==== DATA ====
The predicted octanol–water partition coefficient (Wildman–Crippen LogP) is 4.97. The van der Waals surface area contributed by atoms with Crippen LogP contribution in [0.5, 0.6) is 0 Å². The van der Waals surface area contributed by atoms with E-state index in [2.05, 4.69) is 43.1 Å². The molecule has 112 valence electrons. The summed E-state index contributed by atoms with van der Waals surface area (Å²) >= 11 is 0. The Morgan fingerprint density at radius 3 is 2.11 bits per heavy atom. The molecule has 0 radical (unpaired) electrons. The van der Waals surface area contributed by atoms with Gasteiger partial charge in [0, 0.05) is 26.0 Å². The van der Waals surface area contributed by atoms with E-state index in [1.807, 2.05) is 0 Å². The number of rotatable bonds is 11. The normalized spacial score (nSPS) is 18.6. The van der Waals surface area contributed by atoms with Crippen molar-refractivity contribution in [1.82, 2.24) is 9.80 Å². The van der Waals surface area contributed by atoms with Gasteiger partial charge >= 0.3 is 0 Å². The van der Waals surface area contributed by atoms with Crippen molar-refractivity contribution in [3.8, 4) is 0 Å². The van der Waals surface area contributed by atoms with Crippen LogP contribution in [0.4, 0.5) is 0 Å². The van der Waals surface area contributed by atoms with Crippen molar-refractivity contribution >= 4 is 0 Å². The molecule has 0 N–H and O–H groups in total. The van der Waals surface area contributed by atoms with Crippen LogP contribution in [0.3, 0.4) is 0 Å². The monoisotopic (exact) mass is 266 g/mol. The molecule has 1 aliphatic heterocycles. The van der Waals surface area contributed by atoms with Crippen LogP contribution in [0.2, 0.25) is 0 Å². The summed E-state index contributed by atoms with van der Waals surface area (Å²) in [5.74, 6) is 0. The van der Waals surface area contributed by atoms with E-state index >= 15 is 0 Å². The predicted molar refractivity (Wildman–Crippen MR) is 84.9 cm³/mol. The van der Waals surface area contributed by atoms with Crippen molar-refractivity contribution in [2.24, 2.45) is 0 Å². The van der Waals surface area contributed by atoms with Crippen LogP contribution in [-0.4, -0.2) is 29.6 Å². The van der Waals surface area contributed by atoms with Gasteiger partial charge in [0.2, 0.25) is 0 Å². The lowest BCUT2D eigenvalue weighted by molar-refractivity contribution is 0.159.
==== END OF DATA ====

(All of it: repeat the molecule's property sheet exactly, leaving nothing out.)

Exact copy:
The predicted octanol–water partition coefficient (Wildman–Crippen LogP) is 4.97. The van der Waals surface area contributed by atoms with Crippen LogP contribution in [0.5, 0.6) is 0 Å². The van der Waals surface area contributed by atoms with E-state index in [2.05, 4.69) is 43.1 Å². The molecule has 112 valence electrons. The summed E-state index contributed by atoms with van der Waals surface area (Å²) >= 11 is 0. The Morgan fingerprint density at radius 3 is 2.11 bits per heavy atom. The molecule has 0 radical (unpaired) electrons. The van der Waals surface area contributed by atoms with Gasteiger partial charge in [0, 0.05) is 26.0 Å². The van der Waals surface area contributed by atoms with E-state index in [1.807, 2.05) is 0 Å². The number of rotatable bonds is 11. The normalized spacial score (nSPS) is 18.6. The van der Waals surface area contributed by atoms with Crippen molar-refractivity contribution in [1.82, 2.24) is 9.80 Å². The van der Waals surface area contributed by atoms with Gasteiger partial charge >= 0.3 is 0 Å². The van der Waals surface area contributed by atoms with Crippen molar-refractivity contribution in [3.8, 4) is 0 Å². The van der Waals surface area contributed by atoms with Crippen LogP contribution in [0.4, 0.5) is 0 Å². The van der Waals surface area contributed by atoms with Crippen molar-refractivity contribution >= 4 is 0 Å². The molecule has 0 N–H and O–H groups in total. The van der Waals surface area contributed by atoms with Crippen LogP contribution in [0.3, 0.4) is 0 Å². The monoisotopic (exact) mass is 266 g/mol. The molecule has 1 aliphatic heterocycles. The van der Waals surface area contributed by atoms with Crippen LogP contribution in [0.2, 0.25) is 0 Å². The summed E-state index contributed by atoms with van der Waals surface area (Å²) in [5.74, 6) is 0. The van der Waals surface area contributed by atoms with E-state index >= 15 is 0 Å². The predicted molar refractivity (Wildman–Crippen MR) is 84.9 cm³/mol. The van der Waals surface area contributed by atoms with Crippen molar-refractivity contribution in [2.24, 2.45) is 0 Å². The van der Waals surface area contributed by atoms with Crippen LogP contribution in [-0.4, -0.2) is 29.6 Å². The van der Waals surface area contributed by atoms with Gasteiger partial charge in [0.2, 0.25) is 0 Å². The lowest BCUT2D eigenvalue weighted by molar-refractivity contribution is 0.159.